It took you long enough to get here. Did anyone follow you? Good, because what I'm about to tell you, you can't say to anyone else. No, not even your better half. And no, you can't take an Insta-selfie and post it later. Uh uh. This stays between us.
But enough with the questions. Are you in or out? Mm-hmm, you sure? Because if you say yes, there's no turning back. No, I can't guarantee you won't have nightmares about it. What are you, 5? Yes or no? You gonna swipe right or left? Finally! You have chosen wisely.
All right, listen closely. What if I told you that this meeting is not happening of your own free will? That this conversation already happened, in myriad forms, many different times before. What if I said you were an avatar going through the motions for Someone Else's amusement. And who might that be? That's the million dollar question, isn't it?
And what if those universe-building architects keep leaving clues scattered around for us to find? A cosmic scavenger hunt, if you will. Okay, you can stop laughing now. What, I'm not making sense? You're the one reading this, thinking this is leading to a big revelation. Sorry to disappoint you, but I only have questions. Yes, even more questions than you. As for the answers, two filmmakers have taken it upon themselves to wade into the murky waters of simulation theory. Do they make a dent? Do their searches yield satisfying results? Let's find out... before the faceless shapers molding this secret rendezvous discover that we're on to them.
"A Glitch in the Matrix"
The audience sits and listens to the bearded man spewing what sounds like comic book nonsense. Of course, perception varies from one person to another, so what might look like a crowd having their minds blown by a guru might come across as a bunch of skeptics politely keeping their disbelief to themselves, as the older gentleman addressing them seems more and more like a crackpot.
But on that day in September 1977, it wasn't a crackpot who was sitting there, revealing to audience members at a science fiction festival in Metz, France, how his dreams led him to hypothesize that what we think is the reality that surrounds us is not real at all.
With somber gravity, prolific author Philip K. Dick said, "We are living in a computer-programmed reality, and the only clue we have to it is when some variable is changed, and some alteration in our reality occurs."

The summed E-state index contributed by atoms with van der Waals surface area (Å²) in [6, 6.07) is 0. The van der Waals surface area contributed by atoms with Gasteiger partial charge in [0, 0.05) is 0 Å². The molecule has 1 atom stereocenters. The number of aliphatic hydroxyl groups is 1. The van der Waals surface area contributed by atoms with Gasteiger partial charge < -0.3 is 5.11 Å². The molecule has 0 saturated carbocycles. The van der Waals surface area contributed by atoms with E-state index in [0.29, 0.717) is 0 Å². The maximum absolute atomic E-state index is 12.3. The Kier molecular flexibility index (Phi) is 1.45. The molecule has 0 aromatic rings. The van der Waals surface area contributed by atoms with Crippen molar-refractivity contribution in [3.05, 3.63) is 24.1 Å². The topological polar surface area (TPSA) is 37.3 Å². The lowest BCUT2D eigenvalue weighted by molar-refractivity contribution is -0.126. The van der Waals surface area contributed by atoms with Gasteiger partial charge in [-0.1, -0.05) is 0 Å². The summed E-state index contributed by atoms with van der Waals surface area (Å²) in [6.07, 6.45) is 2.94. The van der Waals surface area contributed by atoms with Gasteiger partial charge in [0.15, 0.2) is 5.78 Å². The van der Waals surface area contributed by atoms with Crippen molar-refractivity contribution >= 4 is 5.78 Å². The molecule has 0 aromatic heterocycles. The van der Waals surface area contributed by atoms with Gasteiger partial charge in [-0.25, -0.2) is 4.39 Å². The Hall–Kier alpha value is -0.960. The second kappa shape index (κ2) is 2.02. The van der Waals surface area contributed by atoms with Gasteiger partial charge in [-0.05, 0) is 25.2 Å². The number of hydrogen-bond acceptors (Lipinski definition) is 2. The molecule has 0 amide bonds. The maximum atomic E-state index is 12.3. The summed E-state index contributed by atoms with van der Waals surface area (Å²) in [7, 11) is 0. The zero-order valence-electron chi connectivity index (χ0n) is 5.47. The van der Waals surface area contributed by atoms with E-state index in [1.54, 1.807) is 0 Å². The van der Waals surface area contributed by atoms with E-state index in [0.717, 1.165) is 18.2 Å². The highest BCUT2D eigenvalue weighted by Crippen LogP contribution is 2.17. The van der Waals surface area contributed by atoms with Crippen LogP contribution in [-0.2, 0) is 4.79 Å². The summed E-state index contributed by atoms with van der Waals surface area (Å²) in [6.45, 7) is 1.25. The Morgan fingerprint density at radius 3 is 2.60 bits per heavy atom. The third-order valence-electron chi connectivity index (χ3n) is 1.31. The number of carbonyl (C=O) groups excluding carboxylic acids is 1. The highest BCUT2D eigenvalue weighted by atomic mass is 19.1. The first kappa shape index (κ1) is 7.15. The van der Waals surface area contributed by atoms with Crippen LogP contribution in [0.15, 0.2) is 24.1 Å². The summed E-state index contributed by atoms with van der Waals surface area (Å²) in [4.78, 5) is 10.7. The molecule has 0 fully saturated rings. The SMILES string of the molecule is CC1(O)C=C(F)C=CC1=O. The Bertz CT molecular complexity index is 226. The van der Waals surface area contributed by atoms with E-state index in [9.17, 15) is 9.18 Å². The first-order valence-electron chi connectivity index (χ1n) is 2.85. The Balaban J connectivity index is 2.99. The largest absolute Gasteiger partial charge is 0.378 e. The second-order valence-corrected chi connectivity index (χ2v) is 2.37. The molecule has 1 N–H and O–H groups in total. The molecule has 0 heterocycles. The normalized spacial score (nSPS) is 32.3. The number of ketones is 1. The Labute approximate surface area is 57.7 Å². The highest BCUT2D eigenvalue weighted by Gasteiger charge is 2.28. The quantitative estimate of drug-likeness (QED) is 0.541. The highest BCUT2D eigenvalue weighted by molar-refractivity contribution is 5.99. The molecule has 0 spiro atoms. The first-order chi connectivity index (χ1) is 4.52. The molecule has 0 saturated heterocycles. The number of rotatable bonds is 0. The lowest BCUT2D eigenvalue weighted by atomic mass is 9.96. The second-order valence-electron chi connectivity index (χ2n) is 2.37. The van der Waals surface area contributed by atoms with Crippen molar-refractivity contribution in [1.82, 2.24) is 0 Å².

It might have sounded far-fetched in 1977, but in 2021, the fascinating, but very much out-there proposal, known as simulation theory is gaining popularity in some circles, prompting people to look for signs that things we can see and touch are actually a facsimile, a mirage that fools the senses the way a movie set does.
Dick's speech is also a point of departure for documentarian Rodney Ascher, whose latest effort grapples with the complexities of simulation theory. Its most admirable feature is the filmmaker's ability to boil down in layman's terms concepts that may otherwise be difficult to grasp. In other words, he's pulling an Errol Morris, making technological jargon easily digestible for those of us who didn't always do well in science class.
And for at least the first hour, "A Glitch in the Matrix" is Ascher's breakthrough, cleanly summarizing the points of contention that have transformed the way we perceive all that surrounds us and perhaps points the way forward as to how mankind might evolve in that regard. Known for his "oral history" approach to disquieting subject matter, as posited by a series of talking heads, Ascher structures his new film in a way that glides from one subject to another without losing his grip on the daunting material, like the way he explores the links between science, religion and philosophy, or how the sci-fi action smash "The Matrix" blew the doors wide open about simulation theory. It's quite the high-wire act.
Then he makes a crippling miscalculation, the glitch in this matrix. Despite the heady nature of his movies, Ascher aims to entertain, and one of his measures this time around is by injecting an element of true crime.
Shhh, don't tell anyone, but one of his interview subjects did something horrible. How horrible are we talking about? Enough to question Ascher's judgment as to why he is giving this individual a platform in the first place. Setting aside the ethical ramifications of this decision, what left a bad taste in my mouth is how he foreshadows the heinous act throughout the film, building up to a climactic reveal.